Nirvana according to Herbie Hancock

By David Hadju
Updated March 08, 1996 at 05:00 AM EST

Like game cards for some Hipster Edition of Mad Libs, the song lists on jazz CDs recombine the same tunes album after album, artist after artist. ”Body and Soul,” ”I Can’t Get Started,” ”Don’t Get Around Much Anymore” — the jazz repertoire can seem as narrow and frozen in time as the canon of symphonies in classical music. And Herbie Hancock is pretty tired of it.

Defying the conventions of jazz classicism, Hancock has just finished an instrumental project that’s something of a companion piece to Cassandra Wilson’s vocal album, New Moon Daughter. Entitled The New Standard, it features a small group of jazz’s most agile genre-jumpers, including guitarist John Scofield and drummer Jack DeJohnette, performing songs by the likes of Kurt Cobain (”All Apologies”), Peter Gabriel (”Mercy Street”), Stevie Wonder (”You’ve Got It Bad Girl”), and Prince (”Thieves in the Temple”).

”I realized something people now forget. That is, what we call standards now started out as pop songs of their day,” says the 55-year-old pianist, who made his first splash playing with Miles Davis in the early ’60s before achieving fame on his own as one of the most eclectic musical adventurists of his generation. ”So I said to myself, ‘Why not try treating tunes written by the pop songwriters of today like we used to treat tunes written by pop songwriters then?”’

Well, since he’s asking, a couple of potential problems spring to mind. For one: Pop and rock music employ a more limited harmonic vocabulary than jazz. Is there enough raw musical material there to support improvisation? ”Not really,” admits Hancock. ”The pop songs of today are, frankly, just not as rich as those older tunes, which were written by people like Jerome Kern and Duke Ellington, after all. So I said to myself, ‘What if I reconstructed these new tunes and made them sound as if they were originally written as jazz tunes?’ I reharmonized things, changed rhythms, made modulations, added chords.” In other words, the songs have been rewritten? ”Yeah.”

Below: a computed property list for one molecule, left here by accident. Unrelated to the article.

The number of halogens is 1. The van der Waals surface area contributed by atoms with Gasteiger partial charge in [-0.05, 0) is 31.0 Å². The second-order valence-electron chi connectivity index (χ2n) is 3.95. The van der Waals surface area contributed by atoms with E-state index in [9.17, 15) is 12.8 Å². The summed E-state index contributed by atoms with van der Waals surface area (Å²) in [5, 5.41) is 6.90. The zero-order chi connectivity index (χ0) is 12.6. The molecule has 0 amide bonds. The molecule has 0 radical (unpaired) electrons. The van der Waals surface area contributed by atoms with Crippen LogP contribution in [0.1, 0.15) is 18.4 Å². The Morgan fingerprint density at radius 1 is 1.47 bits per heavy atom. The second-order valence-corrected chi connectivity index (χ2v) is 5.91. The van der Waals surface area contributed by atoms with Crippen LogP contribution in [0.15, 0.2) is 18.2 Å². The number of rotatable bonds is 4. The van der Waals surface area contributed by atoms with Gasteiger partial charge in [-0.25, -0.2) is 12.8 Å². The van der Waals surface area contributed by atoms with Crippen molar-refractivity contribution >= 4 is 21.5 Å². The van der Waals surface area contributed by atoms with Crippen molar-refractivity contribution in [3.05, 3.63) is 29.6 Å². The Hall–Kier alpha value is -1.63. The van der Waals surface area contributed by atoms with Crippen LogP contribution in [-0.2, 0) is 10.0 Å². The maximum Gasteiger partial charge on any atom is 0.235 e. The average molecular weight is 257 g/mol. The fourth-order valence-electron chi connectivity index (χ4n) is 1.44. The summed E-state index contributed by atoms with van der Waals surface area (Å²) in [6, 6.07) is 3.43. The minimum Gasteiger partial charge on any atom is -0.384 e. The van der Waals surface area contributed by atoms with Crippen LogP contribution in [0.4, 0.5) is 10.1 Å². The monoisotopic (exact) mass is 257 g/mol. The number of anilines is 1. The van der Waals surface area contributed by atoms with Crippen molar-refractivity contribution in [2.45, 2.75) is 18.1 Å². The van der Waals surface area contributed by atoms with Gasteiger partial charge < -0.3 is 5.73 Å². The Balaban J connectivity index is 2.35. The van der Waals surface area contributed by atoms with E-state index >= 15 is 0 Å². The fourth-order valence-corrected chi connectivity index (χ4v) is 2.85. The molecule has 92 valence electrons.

Okay. Then there’s the marketplace problem: Since the worlds of jazz and contemporary rock and pop are so exclusive, will this sort of transplanting experiment be embraced by record buyers in either genre? ”The album certainly runs the risk of being perceived as a crass, commercial kind of thing — a big sellout,” says Hancock. ”I think pop fans might go for it, because they know the song titles. And I think jazz people might accept it once they hear it, because the songs aren’t really what they might expect. Hey — most of the music has been rewritten.”